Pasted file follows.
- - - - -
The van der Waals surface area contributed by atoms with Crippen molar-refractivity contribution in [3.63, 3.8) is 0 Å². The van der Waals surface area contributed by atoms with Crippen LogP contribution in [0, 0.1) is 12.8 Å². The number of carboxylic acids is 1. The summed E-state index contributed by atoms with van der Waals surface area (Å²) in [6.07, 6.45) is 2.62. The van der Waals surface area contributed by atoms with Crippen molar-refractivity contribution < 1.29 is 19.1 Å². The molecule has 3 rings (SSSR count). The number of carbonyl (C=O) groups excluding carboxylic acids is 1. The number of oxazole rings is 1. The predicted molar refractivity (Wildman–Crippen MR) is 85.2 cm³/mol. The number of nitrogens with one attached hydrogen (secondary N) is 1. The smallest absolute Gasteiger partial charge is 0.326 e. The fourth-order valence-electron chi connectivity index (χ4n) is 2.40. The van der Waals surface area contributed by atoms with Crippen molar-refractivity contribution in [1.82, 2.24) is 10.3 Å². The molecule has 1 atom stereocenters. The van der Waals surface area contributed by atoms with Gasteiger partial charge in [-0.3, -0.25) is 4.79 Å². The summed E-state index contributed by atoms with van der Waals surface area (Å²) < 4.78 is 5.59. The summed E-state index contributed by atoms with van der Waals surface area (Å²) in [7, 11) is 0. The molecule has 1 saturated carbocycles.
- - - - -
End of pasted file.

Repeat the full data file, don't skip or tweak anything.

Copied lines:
The van der Waals surface area contributed by atoms with Crippen molar-refractivity contribution in [3.63, 3.8) is 0 Å². The van der Waals surface area contributed by atoms with Crippen LogP contribution in [0, 0.1) is 12.8 Å². The number of carboxylic acids is 1. The summed E-state index contributed by atoms with van der Waals surface area (Å²) in [6.07, 6.45) is 2.62. The van der Waals surface area contributed by atoms with Crippen molar-refractivity contribution < 1.29 is 19.1 Å². The molecule has 3 rings (SSSR count). The number of carbonyl (C=O) groups excluding carboxylic acids is 1. The number of oxazole rings is 1. The predicted molar refractivity (Wildman–Crippen MR) is 85.2 cm³/mol. The number of nitrogens with one attached hydrogen (secondary N) is 1. The smallest absolute Gasteiger partial charge is 0.326 e. The fourth-order valence-electron chi connectivity index (χ4n) is 2.40. The van der Waals surface area contributed by atoms with Crippen molar-refractivity contribution in [1.82, 2.24) is 10.3 Å². The molecule has 1 atom stereocenters. The van der Waals surface area contributed by atoms with Gasteiger partial charge in [-0.3, -0.25) is 4.79 Å². The summed E-state index contributed by atoms with van der Waals surface area (Å²) < 4.78 is 5.59. The summed E-state index contributed by atoms with van der Waals surface area (Å²) in [7, 11) is 0. The molecule has 1 saturated carbocycles.